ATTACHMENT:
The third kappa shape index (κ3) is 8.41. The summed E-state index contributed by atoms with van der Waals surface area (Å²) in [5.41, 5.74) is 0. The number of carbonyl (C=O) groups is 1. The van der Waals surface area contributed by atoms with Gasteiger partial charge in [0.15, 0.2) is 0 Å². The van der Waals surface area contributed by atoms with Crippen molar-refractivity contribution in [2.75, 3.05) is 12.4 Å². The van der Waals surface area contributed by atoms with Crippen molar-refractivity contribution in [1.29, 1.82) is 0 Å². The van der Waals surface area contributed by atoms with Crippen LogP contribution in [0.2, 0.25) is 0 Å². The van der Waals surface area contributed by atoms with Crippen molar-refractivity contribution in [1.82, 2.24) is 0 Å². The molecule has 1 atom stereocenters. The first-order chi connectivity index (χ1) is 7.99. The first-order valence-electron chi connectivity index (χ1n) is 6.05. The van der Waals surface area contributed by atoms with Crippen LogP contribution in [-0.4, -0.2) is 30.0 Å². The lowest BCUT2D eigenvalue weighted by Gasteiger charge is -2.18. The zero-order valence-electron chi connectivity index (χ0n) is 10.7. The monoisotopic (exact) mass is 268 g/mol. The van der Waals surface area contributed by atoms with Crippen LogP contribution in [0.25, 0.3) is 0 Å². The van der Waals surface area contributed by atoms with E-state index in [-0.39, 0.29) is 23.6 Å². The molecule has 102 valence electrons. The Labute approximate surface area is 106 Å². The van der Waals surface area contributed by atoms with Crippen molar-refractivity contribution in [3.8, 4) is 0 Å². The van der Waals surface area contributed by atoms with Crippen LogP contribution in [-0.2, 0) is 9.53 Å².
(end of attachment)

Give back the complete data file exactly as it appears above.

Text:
The third kappa shape index (κ3) is 8.41. The summed E-state index contributed by atoms with van der Waals surface area (Å²) in [5.41, 5.74) is 0. The number of carbonyl (C=O) groups is 1. The van der Waals surface area contributed by atoms with Gasteiger partial charge in [0.15, 0.2) is 0 Å². The van der Waals surface area contributed by atoms with Crippen molar-refractivity contribution in [2.75, 3.05) is 12.4 Å². The van der Waals surface area contributed by atoms with Crippen molar-refractivity contribution in [1.29, 1.82) is 0 Å². The van der Waals surface area contributed by atoms with Crippen LogP contribution in [0.2, 0.25) is 0 Å². The van der Waals surface area contributed by atoms with Crippen molar-refractivity contribution in [1.82, 2.24) is 0 Å². The molecule has 1 atom stereocenters. The first-order chi connectivity index (χ1) is 7.99. The first-order valence-electron chi connectivity index (χ1n) is 6.05. The van der Waals surface area contributed by atoms with Crippen LogP contribution in [-0.4, -0.2) is 30.0 Å². The lowest BCUT2D eigenvalue weighted by Gasteiger charge is -2.18. The zero-order valence-electron chi connectivity index (χ0n) is 10.7. The monoisotopic (exact) mass is 268 g/mol. The van der Waals surface area contributed by atoms with Crippen LogP contribution in [0.25, 0.3) is 0 Å². The van der Waals surface area contributed by atoms with E-state index in [-0.39, 0.29) is 23.6 Å². The molecule has 102 valence electrons. The Labute approximate surface area is 106 Å². The van der Waals surface area contributed by atoms with Crippen molar-refractivity contribution in [3.8, 4) is 0 Å². The van der Waals surface area contributed by atoms with Crippen LogP contribution in [-0.2, 0) is 9.53 Å².